Tig Dupre on wed 7 apr 04
I had hoped to have a little while longer to monopolize the device, but now that the
secret's out, I might as well tell you all. I make what I call a "Chickie Cooker," in
porcelain or stoneware, based on a wireframe design a friend pointed out to me last
The cooker is made in two pieces, joined together. Piece one is a wide, shallow bowl
with a spout, like a pitcher. Piece two is a tall, beer-can-sized cylinder, with no
bottom. The cylinder is joined to the bowl in the middle, making a bowl with
a "chimney." I use a clear or white, food-safe glaze on the interior of the bowl and
the cylinder. I carve, underglaze, and color the outside of the cooker with just
about anything, except barium, manganese, or large amounts of copper and cobalt.
It looks somewhat like this in profile:
For cooking, fill the cylinder about 3/4 full with a liquid of your choice--beer, wine, fruit juice, water. Spice and oil a 5-6 pound roaster chicken, place the large opening over the cylinder, and cook either on the grill or in the oven. If oven cooking, I use 350 degrees for about 2.5 hours.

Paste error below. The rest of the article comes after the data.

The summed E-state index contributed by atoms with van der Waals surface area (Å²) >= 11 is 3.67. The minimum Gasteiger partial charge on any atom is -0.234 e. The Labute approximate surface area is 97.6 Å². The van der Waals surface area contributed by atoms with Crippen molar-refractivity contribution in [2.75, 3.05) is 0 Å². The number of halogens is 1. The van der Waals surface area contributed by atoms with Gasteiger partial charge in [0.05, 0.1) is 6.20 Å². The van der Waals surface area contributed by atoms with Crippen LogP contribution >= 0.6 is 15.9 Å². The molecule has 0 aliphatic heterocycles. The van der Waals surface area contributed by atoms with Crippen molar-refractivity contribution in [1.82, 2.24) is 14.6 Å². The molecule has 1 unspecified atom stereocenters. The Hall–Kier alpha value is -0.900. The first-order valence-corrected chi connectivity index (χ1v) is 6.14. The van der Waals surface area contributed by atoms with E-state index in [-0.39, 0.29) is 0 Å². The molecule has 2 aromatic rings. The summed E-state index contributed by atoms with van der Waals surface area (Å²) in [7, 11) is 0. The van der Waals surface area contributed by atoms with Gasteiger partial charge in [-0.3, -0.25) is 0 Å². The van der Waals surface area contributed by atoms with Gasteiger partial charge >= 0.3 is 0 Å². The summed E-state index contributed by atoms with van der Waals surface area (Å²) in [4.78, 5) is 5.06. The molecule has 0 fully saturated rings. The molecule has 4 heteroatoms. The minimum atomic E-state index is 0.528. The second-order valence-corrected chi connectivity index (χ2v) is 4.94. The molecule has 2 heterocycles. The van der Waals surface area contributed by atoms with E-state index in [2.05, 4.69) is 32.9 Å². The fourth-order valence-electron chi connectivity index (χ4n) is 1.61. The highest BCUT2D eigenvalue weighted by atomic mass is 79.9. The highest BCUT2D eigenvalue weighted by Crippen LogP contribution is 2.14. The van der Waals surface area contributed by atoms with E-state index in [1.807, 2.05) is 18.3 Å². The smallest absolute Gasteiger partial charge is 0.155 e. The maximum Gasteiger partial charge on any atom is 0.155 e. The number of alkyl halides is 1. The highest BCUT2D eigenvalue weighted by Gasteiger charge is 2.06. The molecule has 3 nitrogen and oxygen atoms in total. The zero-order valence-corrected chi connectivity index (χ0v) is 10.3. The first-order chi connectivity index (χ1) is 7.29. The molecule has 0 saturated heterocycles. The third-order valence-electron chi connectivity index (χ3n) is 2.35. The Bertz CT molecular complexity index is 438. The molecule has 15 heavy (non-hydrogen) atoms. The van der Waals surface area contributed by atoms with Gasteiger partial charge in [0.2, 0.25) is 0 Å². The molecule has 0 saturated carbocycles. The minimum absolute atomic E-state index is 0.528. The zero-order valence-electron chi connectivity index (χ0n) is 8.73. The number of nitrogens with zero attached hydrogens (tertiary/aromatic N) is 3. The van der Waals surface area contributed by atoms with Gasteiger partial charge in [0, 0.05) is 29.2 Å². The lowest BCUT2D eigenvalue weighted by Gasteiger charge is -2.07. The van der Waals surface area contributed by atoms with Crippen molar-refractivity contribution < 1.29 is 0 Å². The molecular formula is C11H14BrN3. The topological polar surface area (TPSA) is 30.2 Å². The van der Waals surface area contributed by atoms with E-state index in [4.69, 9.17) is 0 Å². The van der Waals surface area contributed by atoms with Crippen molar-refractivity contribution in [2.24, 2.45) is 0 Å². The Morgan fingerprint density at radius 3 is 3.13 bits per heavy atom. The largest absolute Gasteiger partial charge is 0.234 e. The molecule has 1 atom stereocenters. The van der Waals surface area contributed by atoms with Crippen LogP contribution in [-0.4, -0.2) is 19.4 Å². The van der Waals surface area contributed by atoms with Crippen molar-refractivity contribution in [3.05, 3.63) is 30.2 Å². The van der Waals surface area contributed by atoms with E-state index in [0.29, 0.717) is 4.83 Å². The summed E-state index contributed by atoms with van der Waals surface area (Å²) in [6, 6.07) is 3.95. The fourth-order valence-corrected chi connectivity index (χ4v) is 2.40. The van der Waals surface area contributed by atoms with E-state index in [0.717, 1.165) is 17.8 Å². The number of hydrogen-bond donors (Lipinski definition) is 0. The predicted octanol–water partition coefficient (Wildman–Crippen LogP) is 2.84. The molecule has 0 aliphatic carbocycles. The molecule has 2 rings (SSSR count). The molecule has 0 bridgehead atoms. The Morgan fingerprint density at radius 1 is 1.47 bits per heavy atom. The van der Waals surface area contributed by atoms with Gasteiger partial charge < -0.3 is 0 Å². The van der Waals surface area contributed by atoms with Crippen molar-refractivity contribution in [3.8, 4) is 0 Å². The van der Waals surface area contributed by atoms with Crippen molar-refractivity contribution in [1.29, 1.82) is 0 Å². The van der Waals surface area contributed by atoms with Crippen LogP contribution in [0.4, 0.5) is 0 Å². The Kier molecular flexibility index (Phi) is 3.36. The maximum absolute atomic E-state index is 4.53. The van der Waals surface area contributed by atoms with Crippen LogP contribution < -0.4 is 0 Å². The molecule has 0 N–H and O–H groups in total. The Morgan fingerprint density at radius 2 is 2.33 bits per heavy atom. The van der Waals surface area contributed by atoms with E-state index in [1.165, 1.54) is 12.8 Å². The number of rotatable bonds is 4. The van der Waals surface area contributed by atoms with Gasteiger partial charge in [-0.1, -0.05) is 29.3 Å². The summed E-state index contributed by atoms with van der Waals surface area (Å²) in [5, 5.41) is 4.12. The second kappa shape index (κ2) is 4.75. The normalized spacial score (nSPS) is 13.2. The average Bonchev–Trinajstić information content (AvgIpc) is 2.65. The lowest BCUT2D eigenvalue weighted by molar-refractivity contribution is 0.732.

The meat is moist, tender, and flavorful. The juices can then be poured off (thus, the spout) and used as stock in a soup or stew.
in Port Orchard, WA
Jorge Nabel on thu 8 apr 04
Hey Tig ,I used to make a similar pot for olives,obviously smaller.
You put the olives around and the "bones"???(how do you call the seeds) in
thus keeping them away from sight.
As I made them in one piece,I was wondering why you make it in two separate
Is this a cooking or cleaning aspect???
jorge en Buenos Aires
""It looks somewhat like this in profile: